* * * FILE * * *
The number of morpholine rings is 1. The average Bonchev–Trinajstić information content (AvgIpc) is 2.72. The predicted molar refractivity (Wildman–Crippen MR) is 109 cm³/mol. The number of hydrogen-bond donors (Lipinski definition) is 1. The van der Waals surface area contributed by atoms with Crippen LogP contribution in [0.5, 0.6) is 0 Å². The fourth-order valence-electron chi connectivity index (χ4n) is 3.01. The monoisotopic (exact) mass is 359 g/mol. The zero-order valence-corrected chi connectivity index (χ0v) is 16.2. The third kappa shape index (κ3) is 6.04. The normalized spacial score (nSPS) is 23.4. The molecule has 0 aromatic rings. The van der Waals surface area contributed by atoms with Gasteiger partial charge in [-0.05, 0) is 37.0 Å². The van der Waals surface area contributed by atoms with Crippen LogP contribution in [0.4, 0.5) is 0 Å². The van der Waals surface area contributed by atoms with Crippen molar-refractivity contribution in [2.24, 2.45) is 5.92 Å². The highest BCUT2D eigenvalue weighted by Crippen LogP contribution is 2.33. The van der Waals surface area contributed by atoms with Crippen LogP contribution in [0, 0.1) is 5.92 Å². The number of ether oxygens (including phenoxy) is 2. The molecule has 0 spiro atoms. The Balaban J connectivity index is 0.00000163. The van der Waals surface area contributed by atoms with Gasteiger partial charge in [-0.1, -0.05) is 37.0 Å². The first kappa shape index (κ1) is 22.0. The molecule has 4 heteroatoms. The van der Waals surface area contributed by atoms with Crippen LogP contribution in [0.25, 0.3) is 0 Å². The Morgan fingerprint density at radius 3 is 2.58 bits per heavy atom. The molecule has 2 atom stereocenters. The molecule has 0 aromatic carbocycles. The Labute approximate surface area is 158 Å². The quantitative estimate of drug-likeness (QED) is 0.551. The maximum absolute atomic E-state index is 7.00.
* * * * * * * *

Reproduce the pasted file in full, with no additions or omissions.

The number of morpholine rings is 1. The average Bonchev–Trinajstić information content (AvgIpc) is 2.72. The predicted molar refractivity (Wildman–Crippen MR) is 109 cm³/mol. The number of hydrogen-bond donors (Lipinski definition) is 1. The van der Waals surface area contributed by atoms with Crippen LogP contribution in [0.5, 0.6) is 0 Å². The fourth-order valence-electron chi connectivity index (χ4n) is 3.01. The monoisotopic (exact) mass is 359 g/mol. The zero-order valence-corrected chi connectivity index (χ0v) is 16.2. The third kappa shape index (κ3) is 6.04. The normalized spacial score (nSPS) is 23.4. The molecule has 0 aromatic rings. The van der Waals surface area contributed by atoms with Gasteiger partial charge in [-0.05, 0) is 37.0 Å². The van der Waals surface area contributed by atoms with Crippen LogP contribution in [0.4, 0.5) is 0 Å². The van der Waals surface area contributed by atoms with Crippen molar-refractivity contribution in [2.24, 2.45) is 5.92 Å². The highest BCUT2D eigenvalue weighted by Crippen LogP contribution is 2.33. The van der Waals surface area contributed by atoms with Crippen LogP contribution in [0, 0.1) is 5.92 Å². The number of ether oxygens (including phenoxy) is 2. The molecule has 0 spiro atoms. The Balaban J connectivity index is 0.00000163. The van der Waals surface area contributed by atoms with Gasteiger partial charge in [-0.1, -0.05) is 37.0 Å². The first kappa shape index (κ1) is 22.0. The molecule has 4 heteroatoms. The van der Waals surface area contributed by atoms with Crippen LogP contribution in [0.25, 0.3) is 0 Å². The Morgan fingerprint density at radius 3 is 2.58 bits per heavy atom. The molecule has 2 atom stereocenters. The molecule has 0 aromatic carbocycles. The Labute approximate surface area is 158 Å². The quantitative estimate of drug-likeness (QED) is 0.551. The maximum absolute atomic E-state index is 7.00.